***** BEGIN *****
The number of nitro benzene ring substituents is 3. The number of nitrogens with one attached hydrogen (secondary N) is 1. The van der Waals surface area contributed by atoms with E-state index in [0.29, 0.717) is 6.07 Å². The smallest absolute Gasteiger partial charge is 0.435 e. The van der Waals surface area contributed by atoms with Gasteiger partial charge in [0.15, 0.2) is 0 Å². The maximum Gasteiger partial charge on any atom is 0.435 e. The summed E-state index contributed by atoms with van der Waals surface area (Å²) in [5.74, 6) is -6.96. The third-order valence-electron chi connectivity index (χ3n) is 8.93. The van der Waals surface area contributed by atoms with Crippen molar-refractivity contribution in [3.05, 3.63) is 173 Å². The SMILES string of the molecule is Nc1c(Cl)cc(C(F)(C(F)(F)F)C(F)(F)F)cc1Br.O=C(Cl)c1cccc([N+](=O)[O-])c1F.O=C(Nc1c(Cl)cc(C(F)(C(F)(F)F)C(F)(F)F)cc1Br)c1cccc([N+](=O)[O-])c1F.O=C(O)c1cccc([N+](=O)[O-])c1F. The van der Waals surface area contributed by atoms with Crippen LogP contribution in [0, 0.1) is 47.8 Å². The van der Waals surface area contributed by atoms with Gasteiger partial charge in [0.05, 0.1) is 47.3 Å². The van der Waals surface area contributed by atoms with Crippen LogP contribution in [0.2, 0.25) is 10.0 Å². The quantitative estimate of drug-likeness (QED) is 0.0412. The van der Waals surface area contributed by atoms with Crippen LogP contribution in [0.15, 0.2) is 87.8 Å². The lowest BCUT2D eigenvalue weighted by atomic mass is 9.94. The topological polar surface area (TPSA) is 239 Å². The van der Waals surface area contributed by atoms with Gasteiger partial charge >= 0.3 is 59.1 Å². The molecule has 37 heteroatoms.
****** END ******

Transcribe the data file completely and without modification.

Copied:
The number of nitro benzene ring substituents is 3. The number of nitrogens with one attached hydrogen (secondary N) is 1. The van der Waals surface area contributed by atoms with E-state index in [0.29, 0.717) is 6.07 Å². The smallest absolute Gasteiger partial charge is 0.435 e. The van der Waals surface area contributed by atoms with Gasteiger partial charge in [0.15, 0.2) is 0 Å². The maximum Gasteiger partial charge on any atom is 0.435 e. The summed E-state index contributed by atoms with van der Waals surface area (Å²) in [5.74, 6) is -6.96. The third-order valence-electron chi connectivity index (χ3n) is 8.93. The van der Waals surface area contributed by atoms with Crippen molar-refractivity contribution in [3.05, 3.63) is 173 Å². The SMILES string of the molecule is Nc1c(Cl)cc(C(F)(C(F)(F)F)C(F)(F)F)cc1Br.O=C(Cl)c1cccc([N+](=O)[O-])c1F.O=C(Nc1c(Cl)cc(C(F)(C(F)(F)F)C(F)(F)F)cc1Br)c1cccc([N+](=O)[O-])c1F.O=C(O)c1cccc([N+](=O)[O-])c1F. The van der Waals surface area contributed by atoms with Crippen LogP contribution in [0, 0.1) is 47.8 Å². The van der Waals surface area contributed by atoms with Gasteiger partial charge in [0.05, 0.1) is 47.3 Å². The van der Waals surface area contributed by atoms with Crippen LogP contribution in [0.2, 0.25) is 10.0 Å². The quantitative estimate of drug-likeness (QED) is 0.0412. The van der Waals surface area contributed by atoms with Crippen LogP contribution in [0.15, 0.2) is 87.8 Å². The lowest BCUT2D eigenvalue weighted by atomic mass is 9.94. The topological polar surface area (TPSA) is 239 Å². The van der Waals surface area contributed by atoms with Gasteiger partial charge >= 0.3 is 59.1 Å². The molecule has 37 heteroatoms.